YC Startup School
Found this amazing playlist on the YCombinator Youtube channel about the basics of startups and it’s called the Startup School:
Next Blog Post:[YC Startup School] Key takeaways from “How to get and evaluate ideas”[YC Startup School] Startup Business Models and Pricing[YC Startup School] How to talk to Users[YC Startup School] How to get your first customers
My notes on “Should You Start A Startup” with Harj Taggar
Q. Who is Harj Taggar?
→ YCombinator Group Partner, former co-founder of TripleByte, GP, and now he’s a startup investor!
Useful but not necessary in the long run (for becoming a successful startup founder):
You don’t need to be a ruthless, brilliant programmer like Zuckerberg in The Social Network.
You don’t need to be a charismatic product genius like Jobs.
You don’t need to be from a reputed university.
You don’t need to have good grades.
You don’t need to be loud and confident.
Resilience: the most essential quality in successful startup founders
Q. What is resilience?
Capacity to withstand or bounce back from difficult situations, circumstances
Q. Why do startup founders need to be resilient?
→ Because of the numerous challenges faced:
- Lack of funding, limited resources
- Technical difficulties and product failures
- Employee turnover and team challenges
- Legal and regulatory hurdles
Some of the most confident-looking people aren’t resilient.
Some of the quietest, non-attention-grabbing people turned out to be the most resilient people ever.
Example: CEO of Benchling (YC S12, B2B SaaS Biotech): Sajith Wickramasekara
Q. What’s the difference between a resilient founder and an equally talented but not resilient one?
→ Being genuinely interested in the problem you’re working on.
→ Love the people you are working with.
Q. Is initial motivation, the reason to found a startup also important?
→ Not really, because motivations change over time. It is okay to make a startup because you’re just curious about what it would be like, or to make money.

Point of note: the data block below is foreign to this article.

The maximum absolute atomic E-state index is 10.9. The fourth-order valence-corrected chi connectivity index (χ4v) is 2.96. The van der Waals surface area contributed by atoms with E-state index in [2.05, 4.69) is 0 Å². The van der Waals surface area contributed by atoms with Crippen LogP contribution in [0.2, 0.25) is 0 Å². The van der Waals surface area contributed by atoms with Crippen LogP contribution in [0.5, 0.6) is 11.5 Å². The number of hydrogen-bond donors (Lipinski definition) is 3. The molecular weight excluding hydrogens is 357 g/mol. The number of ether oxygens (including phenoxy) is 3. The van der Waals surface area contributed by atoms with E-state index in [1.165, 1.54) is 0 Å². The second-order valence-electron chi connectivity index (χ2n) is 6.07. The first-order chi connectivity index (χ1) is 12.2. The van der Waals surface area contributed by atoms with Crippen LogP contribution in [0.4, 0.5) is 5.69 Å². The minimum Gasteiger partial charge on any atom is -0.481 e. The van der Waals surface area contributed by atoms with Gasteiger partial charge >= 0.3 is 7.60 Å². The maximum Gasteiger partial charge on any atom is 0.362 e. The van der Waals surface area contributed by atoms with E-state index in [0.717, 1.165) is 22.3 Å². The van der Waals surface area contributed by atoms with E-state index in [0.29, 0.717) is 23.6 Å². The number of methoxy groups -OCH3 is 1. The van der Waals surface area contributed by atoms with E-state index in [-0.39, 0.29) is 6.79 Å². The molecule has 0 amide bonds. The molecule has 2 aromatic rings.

Ask yourself “What do I have to lose?”
- Figure out what the worst-case scenario would look like if you started a startup
- Decide if it is worth it or not
- Be honest with yourself
What you have to gain:
- Factor in the fact that you will learn a lot from starting a company:
- project management,
- product development
- Good for future career prospects (example of former founders who are managers at bigger companies now)
Getting ready to start a startup (in the future)
Things you need:
- An idea
- A co-founder
- It's okay to only know the ideal space you wish to work in
- It needs several iterations before finding the right product-market fit (PMF)
- In college — someone you like to work on difficult problems with or do group assignments with
- At work — colleagues that make you more productive and help you do your best work
- Someone with a strong technical background preferred
- The best environment to get startup ideas is to work at a startup
- Turn your ideas into side projects. However small the idea is, work towards turning it into something tangible.
- Follow other smart, creative people on socials (Twitter, YT, LinkedIn)
- Better to make a product that a few people really love, rather than many people are indifferent about
Summing up the advice:
- Don’t worry about starting motivations — curiosity is enough
- Worst-case scenario analysis
- Find smart people to talk about ideas with
- Turn ideas into side projects and launch them
- If you enjoy the process — make the jump!